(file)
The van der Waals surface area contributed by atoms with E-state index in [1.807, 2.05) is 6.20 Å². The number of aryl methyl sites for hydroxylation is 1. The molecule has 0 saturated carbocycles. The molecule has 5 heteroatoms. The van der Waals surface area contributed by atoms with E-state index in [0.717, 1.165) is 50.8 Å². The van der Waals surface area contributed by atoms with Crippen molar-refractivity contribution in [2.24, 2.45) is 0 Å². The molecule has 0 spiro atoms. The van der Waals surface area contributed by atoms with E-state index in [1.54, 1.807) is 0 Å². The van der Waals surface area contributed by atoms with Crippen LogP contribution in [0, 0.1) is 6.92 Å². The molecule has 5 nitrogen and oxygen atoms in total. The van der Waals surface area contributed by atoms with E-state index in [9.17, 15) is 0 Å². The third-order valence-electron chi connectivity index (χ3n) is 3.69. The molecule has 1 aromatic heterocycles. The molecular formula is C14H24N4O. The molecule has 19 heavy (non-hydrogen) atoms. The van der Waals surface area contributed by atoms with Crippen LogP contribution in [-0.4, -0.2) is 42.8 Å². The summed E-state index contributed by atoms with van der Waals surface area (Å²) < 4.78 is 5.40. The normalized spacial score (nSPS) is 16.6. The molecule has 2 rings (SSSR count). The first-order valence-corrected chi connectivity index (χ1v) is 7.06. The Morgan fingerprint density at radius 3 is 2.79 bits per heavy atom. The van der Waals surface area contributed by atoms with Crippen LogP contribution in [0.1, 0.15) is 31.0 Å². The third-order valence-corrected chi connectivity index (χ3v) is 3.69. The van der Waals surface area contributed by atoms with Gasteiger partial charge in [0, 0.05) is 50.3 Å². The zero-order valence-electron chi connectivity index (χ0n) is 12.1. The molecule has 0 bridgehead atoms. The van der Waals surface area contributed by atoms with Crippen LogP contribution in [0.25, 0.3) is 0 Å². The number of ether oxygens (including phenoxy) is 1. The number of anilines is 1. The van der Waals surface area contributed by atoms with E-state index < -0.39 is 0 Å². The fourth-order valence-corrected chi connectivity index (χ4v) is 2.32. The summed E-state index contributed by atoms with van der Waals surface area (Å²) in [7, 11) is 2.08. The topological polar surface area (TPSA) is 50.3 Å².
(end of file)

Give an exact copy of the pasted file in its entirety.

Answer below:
The van der Waals surface area contributed by atoms with E-state index in [1.807, 2.05) is 6.20 Å². The number of aryl methyl sites for hydroxylation is 1. The molecule has 0 saturated carbocycles. The molecule has 5 heteroatoms. The van der Waals surface area contributed by atoms with E-state index in [0.717, 1.165) is 50.8 Å². The van der Waals surface area contributed by atoms with Crippen molar-refractivity contribution in [2.24, 2.45) is 0 Å². The molecule has 0 spiro atoms. The van der Waals surface area contributed by atoms with E-state index in [1.54, 1.807) is 0 Å². The van der Waals surface area contributed by atoms with Crippen LogP contribution in [0, 0.1) is 6.92 Å². The molecule has 5 nitrogen and oxygen atoms in total. The van der Waals surface area contributed by atoms with E-state index in [9.17, 15) is 0 Å². The third-order valence-electron chi connectivity index (χ3n) is 3.69. The molecule has 1 aromatic heterocycles. The molecular formula is C14H24N4O. The molecule has 19 heavy (non-hydrogen) atoms. The van der Waals surface area contributed by atoms with Crippen LogP contribution in [-0.4, -0.2) is 42.8 Å². The summed E-state index contributed by atoms with van der Waals surface area (Å²) < 4.78 is 5.40. The normalized spacial score (nSPS) is 16.6. The molecule has 2 rings (SSSR count). The first-order valence-corrected chi connectivity index (χ1v) is 7.06. The Morgan fingerprint density at radius 3 is 2.79 bits per heavy atom. The van der Waals surface area contributed by atoms with Crippen LogP contribution in [0.1, 0.15) is 31.0 Å². The third-order valence-corrected chi connectivity index (χ3v) is 3.69. The van der Waals surface area contributed by atoms with Gasteiger partial charge in [0, 0.05) is 50.3 Å². The zero-order valence-electron chi connectivity index (χ0n) is 12.1. The molecule has 0 bridgehead atoms. The van der Waals surface area contributed by atoms with Crippen LogP contribution in [0.25, 0.3) is 0 Å². The number of ether oxygens (including phenoxy) is 1. The number of anilines is 1. The van der Waals surface area contributed by atoms with E-state index < -0.39 is 0 Å². The fourth-order valence-corrected chi connectivity index (χ4v) is 2.32. The summed E-state index contributed by atoms with van der Waals surface area (Å²) in [7, 11) is 2.08. The topological polar surface area (TPSA) is 50.3 Å².